• Caitlin Canty is a Vermont original
    By Janelle Faignant
    Staff Writer | January 02,2014
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    Photo courtesy of Caitlin Canty

    Brandon Music will welcome back singer-songwriter Caitlin Canty on Saturday.
    Authentic is the word that fits Caitlin Canty. It resonates. It’s the word that comes to mind when she first answers the phone, and it’s a description many reviewers have used to describe her music.

    The 31-year-old singer-songwriter’s sound straddles genres, producing a melting pot of rock-folk-blues-alt-country. She has released two full-length albums, with a third on the way. Live Album Review online called her second album, “Golden Hour,” “eleven exquisite songs of bedroom folk and gentle Americana that deserve a wider audience.”

    Her soulful melodies bear her personal stamp and have been steadily catching on. She will be performing Saturday at Brandon Music at 7:30 p.m., with fellow Vermonter, musician Matt Lorenz of the roots-rock/junk-folk trio Rusty Belle, for their first-ever Vermont appearance together.

    Canty grew up in Proctor, but has lived in New York City for several years now. She sang a lot in high school, and was in chorus and played trombone, but was “more of a jock.” She went to a liberal arts college and took a couple of classes in songwriting, dabbling in it, but it didn’t appear obvious that she would establish a career in music early on.

    “Crafting my own stuff was later on,” she said in a recent interview.

    After college Canty found a job in the music industry, as the first employee of a startup, where she says she learned how to put on a live show.

    During that time she played music on the side, but felt she didn’t really have anything to say yet. She was still figuring out how to play music and make a living at it.

    “It took a long time to learn how to navigate (the music) world,” Canty said. “(You) kind of make it up as you go along, honestly. Not just writing the songs but the business side of things.”

    Canty kept it up while working her day job. New York City’s live music venues became a testing ground for her. She started out playing the terrible slots, early slots, very late slots, eventually bringing more and more people out to hear her, earning better time slots.

    “You just build it by being there and trying,” Canty said. “(There isn’t) any kind of how-to. Just try to do the best you can with every show I think.”

    A little later Canty got a job in sustainability consulting, still playing frequently on the side, eventually releasing a couple of albums.

    “Then I just quit (the day job),” she said. “I really didn’t think I could take myself seriously if I weren’t 100 percent behind what I was doing. It’s hard to split yourself between things and expect that you’ll do both well.”

    Five years later, that decision has bode well for Canty, who is a full-time musician now.

    Her songwriting process varies, and possibly depends on the song and the day. The essence of creativity, it seems to evolve and flow with whatever is working.

    “The process lately has been don’t sit around,” Canty said. “If I have an idea I try to stop everything and go hide from the world and finish it.”

    Many of her songs spark from situations in life, she says.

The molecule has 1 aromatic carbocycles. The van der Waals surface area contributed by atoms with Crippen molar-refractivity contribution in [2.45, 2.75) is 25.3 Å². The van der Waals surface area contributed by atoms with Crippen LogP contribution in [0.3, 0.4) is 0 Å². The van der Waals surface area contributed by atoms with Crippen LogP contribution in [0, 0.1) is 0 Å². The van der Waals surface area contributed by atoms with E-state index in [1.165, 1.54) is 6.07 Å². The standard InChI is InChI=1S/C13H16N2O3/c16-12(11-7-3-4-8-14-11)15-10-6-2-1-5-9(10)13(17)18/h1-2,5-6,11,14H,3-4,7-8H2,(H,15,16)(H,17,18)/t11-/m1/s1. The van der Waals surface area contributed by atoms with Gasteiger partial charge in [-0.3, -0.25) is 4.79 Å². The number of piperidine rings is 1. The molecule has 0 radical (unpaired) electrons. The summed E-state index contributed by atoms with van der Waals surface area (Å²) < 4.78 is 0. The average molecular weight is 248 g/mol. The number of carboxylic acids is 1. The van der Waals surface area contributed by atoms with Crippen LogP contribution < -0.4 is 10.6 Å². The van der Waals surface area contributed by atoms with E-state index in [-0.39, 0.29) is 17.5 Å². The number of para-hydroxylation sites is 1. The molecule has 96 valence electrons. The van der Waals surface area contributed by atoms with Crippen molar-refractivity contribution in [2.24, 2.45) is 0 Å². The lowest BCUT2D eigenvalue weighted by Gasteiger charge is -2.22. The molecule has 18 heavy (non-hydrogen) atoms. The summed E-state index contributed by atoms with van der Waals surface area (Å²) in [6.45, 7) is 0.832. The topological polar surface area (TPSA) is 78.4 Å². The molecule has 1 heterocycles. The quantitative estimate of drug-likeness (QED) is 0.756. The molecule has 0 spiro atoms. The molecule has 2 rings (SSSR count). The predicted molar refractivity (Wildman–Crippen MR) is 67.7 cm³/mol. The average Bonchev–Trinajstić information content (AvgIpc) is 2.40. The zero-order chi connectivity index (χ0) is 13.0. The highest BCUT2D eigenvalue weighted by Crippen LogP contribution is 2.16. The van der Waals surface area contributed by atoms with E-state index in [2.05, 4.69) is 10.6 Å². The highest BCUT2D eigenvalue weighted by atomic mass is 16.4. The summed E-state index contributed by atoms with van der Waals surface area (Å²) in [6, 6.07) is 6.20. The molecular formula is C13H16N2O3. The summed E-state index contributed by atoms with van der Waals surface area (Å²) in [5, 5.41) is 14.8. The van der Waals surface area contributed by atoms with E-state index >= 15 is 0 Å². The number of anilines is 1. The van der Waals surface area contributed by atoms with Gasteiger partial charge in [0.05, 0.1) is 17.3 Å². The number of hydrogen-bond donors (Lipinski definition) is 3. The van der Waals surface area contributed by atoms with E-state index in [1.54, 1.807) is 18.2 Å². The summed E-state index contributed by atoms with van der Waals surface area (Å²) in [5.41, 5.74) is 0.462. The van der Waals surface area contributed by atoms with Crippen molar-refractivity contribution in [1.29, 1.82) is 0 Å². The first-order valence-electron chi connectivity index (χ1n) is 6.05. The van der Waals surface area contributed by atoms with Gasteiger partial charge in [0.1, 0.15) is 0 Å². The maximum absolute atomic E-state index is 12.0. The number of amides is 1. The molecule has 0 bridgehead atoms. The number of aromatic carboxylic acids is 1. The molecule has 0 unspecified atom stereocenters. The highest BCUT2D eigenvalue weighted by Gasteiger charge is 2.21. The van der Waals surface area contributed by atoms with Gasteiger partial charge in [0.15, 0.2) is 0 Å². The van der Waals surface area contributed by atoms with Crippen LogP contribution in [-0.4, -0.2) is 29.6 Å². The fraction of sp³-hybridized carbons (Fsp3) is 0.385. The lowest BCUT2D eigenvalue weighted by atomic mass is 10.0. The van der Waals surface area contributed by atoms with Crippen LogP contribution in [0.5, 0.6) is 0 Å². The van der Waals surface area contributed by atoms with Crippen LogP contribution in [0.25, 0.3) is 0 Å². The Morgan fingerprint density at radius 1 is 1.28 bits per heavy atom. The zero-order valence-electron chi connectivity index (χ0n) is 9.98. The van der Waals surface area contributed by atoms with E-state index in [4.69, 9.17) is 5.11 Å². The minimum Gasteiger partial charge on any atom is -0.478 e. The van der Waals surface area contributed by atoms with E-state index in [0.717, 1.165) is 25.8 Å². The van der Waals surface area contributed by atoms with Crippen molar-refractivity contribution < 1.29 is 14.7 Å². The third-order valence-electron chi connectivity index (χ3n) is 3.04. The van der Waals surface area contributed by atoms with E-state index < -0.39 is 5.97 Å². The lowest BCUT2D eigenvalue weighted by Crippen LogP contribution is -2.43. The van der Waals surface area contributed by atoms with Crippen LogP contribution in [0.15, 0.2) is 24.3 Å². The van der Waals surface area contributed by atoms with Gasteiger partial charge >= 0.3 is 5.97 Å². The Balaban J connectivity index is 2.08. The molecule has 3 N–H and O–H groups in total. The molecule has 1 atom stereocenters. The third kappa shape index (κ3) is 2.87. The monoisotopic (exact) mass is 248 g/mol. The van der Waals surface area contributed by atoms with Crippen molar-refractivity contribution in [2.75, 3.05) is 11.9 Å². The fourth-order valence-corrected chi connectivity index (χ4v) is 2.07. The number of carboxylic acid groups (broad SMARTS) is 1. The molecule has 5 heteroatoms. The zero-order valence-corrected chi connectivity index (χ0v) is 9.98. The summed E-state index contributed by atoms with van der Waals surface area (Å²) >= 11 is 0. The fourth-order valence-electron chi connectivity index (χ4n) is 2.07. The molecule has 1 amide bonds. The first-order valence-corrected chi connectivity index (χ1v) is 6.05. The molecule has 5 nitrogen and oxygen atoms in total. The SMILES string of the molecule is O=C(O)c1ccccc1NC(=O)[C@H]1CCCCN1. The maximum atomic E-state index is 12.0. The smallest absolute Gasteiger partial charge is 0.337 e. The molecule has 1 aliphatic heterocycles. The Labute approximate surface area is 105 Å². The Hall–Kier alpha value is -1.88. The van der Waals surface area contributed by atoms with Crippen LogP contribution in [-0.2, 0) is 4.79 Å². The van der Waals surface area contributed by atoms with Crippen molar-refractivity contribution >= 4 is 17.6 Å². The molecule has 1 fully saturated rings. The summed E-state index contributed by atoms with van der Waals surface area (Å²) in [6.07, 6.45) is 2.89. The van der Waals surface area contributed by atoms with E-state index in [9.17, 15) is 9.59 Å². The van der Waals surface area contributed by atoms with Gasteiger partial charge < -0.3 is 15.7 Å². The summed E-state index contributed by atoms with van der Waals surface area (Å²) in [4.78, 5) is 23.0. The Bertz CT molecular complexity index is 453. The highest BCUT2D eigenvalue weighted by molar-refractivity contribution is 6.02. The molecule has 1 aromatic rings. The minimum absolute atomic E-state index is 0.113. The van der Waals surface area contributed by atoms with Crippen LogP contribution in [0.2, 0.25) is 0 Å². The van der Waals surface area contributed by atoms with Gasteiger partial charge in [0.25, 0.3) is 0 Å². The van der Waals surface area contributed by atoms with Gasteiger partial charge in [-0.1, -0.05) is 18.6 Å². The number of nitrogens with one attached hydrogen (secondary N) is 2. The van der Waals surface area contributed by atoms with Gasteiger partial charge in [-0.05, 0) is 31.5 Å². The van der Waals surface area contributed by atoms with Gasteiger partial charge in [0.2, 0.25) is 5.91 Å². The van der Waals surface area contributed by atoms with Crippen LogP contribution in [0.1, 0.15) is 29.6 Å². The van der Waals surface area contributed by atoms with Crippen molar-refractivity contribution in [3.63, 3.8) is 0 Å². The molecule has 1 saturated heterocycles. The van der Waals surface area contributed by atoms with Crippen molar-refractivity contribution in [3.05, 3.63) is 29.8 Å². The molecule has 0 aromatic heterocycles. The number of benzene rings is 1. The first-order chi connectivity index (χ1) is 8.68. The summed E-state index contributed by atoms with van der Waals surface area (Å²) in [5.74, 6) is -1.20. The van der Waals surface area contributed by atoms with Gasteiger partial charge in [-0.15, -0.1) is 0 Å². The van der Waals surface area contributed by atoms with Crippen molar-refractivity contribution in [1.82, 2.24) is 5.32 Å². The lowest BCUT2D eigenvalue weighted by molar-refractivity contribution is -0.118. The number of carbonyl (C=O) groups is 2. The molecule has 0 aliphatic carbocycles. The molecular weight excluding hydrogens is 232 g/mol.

“A line somebody says, or some theme that’s cutting across my own life or my friends’ lives. Maybe a line or two, (and when) it comes together melodically that’s like a little seed.”

    At that point Canty says she tries to detach from the story.

    “It becomes more about following that seed and trying to make the best song from that idea. There’s something very personal about it at the start, the beginning is the most personal, and then it becomes an attempt to be more universal.”

    Keeping track of ideas is also part of the process, and she has a cache of them in development on an ongoing basis.

    “When I’m about to make a record, I’m writing a lot of songs, I’m digging through the ones I left behind ... (it’s) an exciting time,” she said. “Because you have to put off everything else, like touring, or making dinner,” she laughed.

    Canty has been collaborating with many musicians, including Lorentz, who backs Canty in the upcoming show and appears on her latest album.

    “I was learning a lot from him and we started writing a bunch of songs,” Canty recalled.

    “You figure out the process, and you work with other songwriters.”

    Canty says sometimes it works, sometimes something is written in a few hours and it’s great, and then there are times nothing comes from a session, but the process is always valuable.

    “Someone else’s tricks and tools of getting to the point, or figuring out a chord or, you know, working next to people and seeing how they work — you can see for yourself how they think and craft something.”

    Canty and Lorenz have been collaborating for years and the Brandon Music show will showcase Lorenz’s “Suitcase Junket,” where he plays a bunch of instruments as one setup — some percussion instruments played with his feet, singing, and guitar, fiddle or banjo to back Canty up.

    She says they met after playing back-to-back shows at a music festival and found they were fans of each other’s music. After four years writing and performing together, this will be their first Vermont show together.

    Brandon Music

    Brandon Music presents singer-songwriter Caitlin Canty, with Matt Lorenz, at 7:30 p.m., Saturday, Jan. 4, at the Brandon Music Café, 62 Country Club Road in Brandon. Admission is $15 (a pre-concert dinner available for $15; reservations recommended; BYOB); call 802-465-4071, or email info@brandon-music.net. For information, visit www.brandon-music.net.
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